My birding was once linked to a vibrant drinking culture.
Cue wavy lines and fading image....
A weekend (or a longer stay) at Dungeness saw me looking forward to the pub sessions as much as the time spent birding. The closest public house to the bird observatory was (and still is) The Britannia. This pub would never win any awards in a 'Picturesque Inn' competition. It is a single storey building that has, in recent years, been opened up into a cavern that prays to the God of fish and chip suppers rather than the olde worlde charm of convivial beer supping. When I was a regular (1976 - 1991) the pub could still boast separate public and saloon bars. Although we didn't recognise it at the time, the place did have a certain amount of charm, which was cruelly ripped out when the walls were knocked down to open it up, producing the feeling of sitting in a school canteen. My time spent in this establishment took many guises: mid-summer might see me wander over as the light was fading to have just a sneaky pint; mid-winter could involve waiting outside until the landlord opened up for the evening, staying until he chucked us out. Poor birding might encourage us to drink during the window of opportunity that was lunchtime opening (this was before the relaxation of the pub trading laws). Being in an out-of-the-way place, closing time was relaxed. On one occasion, the landlord, in need of his sleep but keen to carry on taking money from a large group of beered-up birders, handed us the keys and told us to lock up and switch off the lights when we left. It was two in the morning at the time. The pub served as a meeting place for birders staying in the area and on most spring and autumn evenings you could almost guarantee the presence of like-minded souls to chat about birding. The chances were, however, that birding wouldn't be on the conversational agenda for long!
The Britannia wasn't always the pub of choice. We had spells frequenting The Pilot (mainly for darts during the summer of 1979), The Ship (during 1981-1983, with incredibly long pool tournaments and a brilliantly stocked juke box) and The Woolpack (way out on the marsh and thus needing one of us to stay sober or run the risk of a driving ban). Such sessions needn't (and often didn't) stop when the pubs shut. Many was the time when we would return to Keith Redshaw's (next door to the observatory) to carry on drinking, while listening to his wonderful collection of albums or to demolish a bottle of single malt in the observatory common room.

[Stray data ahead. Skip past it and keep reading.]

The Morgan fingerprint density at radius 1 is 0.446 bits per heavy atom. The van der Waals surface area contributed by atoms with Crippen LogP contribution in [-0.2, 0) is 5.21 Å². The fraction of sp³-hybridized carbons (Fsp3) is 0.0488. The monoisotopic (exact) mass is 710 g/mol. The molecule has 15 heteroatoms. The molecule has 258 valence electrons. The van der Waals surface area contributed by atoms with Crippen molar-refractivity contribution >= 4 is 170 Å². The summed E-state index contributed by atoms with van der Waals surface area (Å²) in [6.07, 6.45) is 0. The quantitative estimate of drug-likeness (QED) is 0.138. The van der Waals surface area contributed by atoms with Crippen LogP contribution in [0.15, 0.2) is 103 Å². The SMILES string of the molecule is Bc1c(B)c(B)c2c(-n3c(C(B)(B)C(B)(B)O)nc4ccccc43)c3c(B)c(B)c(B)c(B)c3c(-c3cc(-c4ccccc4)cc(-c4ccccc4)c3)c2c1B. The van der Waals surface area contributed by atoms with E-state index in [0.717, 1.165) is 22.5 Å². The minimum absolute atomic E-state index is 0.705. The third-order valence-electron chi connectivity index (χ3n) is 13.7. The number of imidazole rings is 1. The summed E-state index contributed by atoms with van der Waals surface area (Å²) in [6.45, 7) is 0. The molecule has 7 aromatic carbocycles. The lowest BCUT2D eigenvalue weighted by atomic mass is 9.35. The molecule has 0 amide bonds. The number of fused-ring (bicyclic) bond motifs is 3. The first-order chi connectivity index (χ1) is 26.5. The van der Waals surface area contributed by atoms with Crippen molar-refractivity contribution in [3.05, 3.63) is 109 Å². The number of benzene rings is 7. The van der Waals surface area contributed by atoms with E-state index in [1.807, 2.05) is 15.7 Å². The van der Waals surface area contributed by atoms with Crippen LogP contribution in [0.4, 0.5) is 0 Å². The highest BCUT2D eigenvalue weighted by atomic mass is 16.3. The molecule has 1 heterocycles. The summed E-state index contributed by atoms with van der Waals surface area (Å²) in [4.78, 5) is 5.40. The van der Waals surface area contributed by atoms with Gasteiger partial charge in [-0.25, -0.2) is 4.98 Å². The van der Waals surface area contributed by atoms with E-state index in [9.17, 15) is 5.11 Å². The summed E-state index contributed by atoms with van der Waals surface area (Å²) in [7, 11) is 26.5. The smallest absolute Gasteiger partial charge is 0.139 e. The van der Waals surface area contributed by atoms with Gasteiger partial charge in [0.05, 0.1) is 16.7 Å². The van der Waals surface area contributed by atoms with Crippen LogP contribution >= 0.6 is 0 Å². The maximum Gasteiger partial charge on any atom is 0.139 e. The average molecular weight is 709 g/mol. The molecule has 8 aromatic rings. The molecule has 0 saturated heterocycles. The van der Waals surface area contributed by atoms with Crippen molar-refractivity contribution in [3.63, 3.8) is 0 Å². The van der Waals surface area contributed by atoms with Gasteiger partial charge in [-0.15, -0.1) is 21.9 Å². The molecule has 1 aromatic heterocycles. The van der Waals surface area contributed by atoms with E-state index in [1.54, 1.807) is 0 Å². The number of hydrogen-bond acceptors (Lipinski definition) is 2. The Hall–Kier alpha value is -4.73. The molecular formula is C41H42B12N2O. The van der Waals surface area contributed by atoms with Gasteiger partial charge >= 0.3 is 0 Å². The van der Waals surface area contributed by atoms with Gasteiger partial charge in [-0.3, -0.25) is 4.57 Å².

There are incidents born of such alcoholic intake that have, over the years, become legend - but it is wise to draw a veil across them to save the reputation of numerous individuals. It is no wonder that our ability to find rarities during this time was so poor.
One of my most memorable weekends involved arriving at DBO on a Friday evening, bumping into a certain birder who now resides at Littlestone, and drinking until dawn on the Saturday morning. We then went straight out birding, (punctuated for 'lunch' in the Britannia) before taking part in one of the famous 'moat barbeques' that was one-part pork chop and 10-parts alcohol. I think sleep finally beckoned at 4 AM on the Sunday morning (before birding commenced once again three hours later). I couldn't do it now - in fact I would weep with tiredness by midnight on the Friday if it were to happen this autumn. It wasn't big, it wasn't clever but it was incredible fun.
Back at home I had my regular watering holes and chums to visit them with, most notably Dave Eland. He seemed to know every pub in the south of England (and quite a few beyond). It was a fact that wherever we stopped for a pint (and he would ensure that we did when out birding) he would bump into somebody that he knew. It could be a tiny pub at the end of a country lane that we had just happened to come across - he would walk in and be greated with "Hello Dave! Fancy meeting you here!" We started to frequent The New Inn pub in Sutton. One or two of our birding mates started to come along and before you could say "I'll have a pint" the Thursday night birders evening had formed. Between 1980 - 1995 we met up almost every week, with a cast of characters that included Stuart Holdsworth, Nick Gardener, Steve Broyd, Bob Hibbert, Andy Merrett and Alan Greensmith. We had a rolling cast of supporting birders that popped in from time to time. On one occasion on American birder turned up unannounced as he had heard about this Thursday gathering back in The States. The locals took this invasion in good hunmour, with as many as a dozen birders taking over the tables by spreading out maps whilst planning trips, showing slides of birds from their latest foreign holiday, checking out newly published books, chewing the fat and sharing thoughts. Our venues changed over the years, moving to The Red Lion in Cheam, The Railway (also Cheam) and finally The Plough in Sutton. It all broke up when the nucleus started to move away from the area.
Drinking and birding. For me, they used to go hand-in-hand. But not any more. A lunchtime drink would see me fast asleep in the afternoon. An evening session would wreck the following day in the field. It's a young man's pastime - at least it is to this old fella...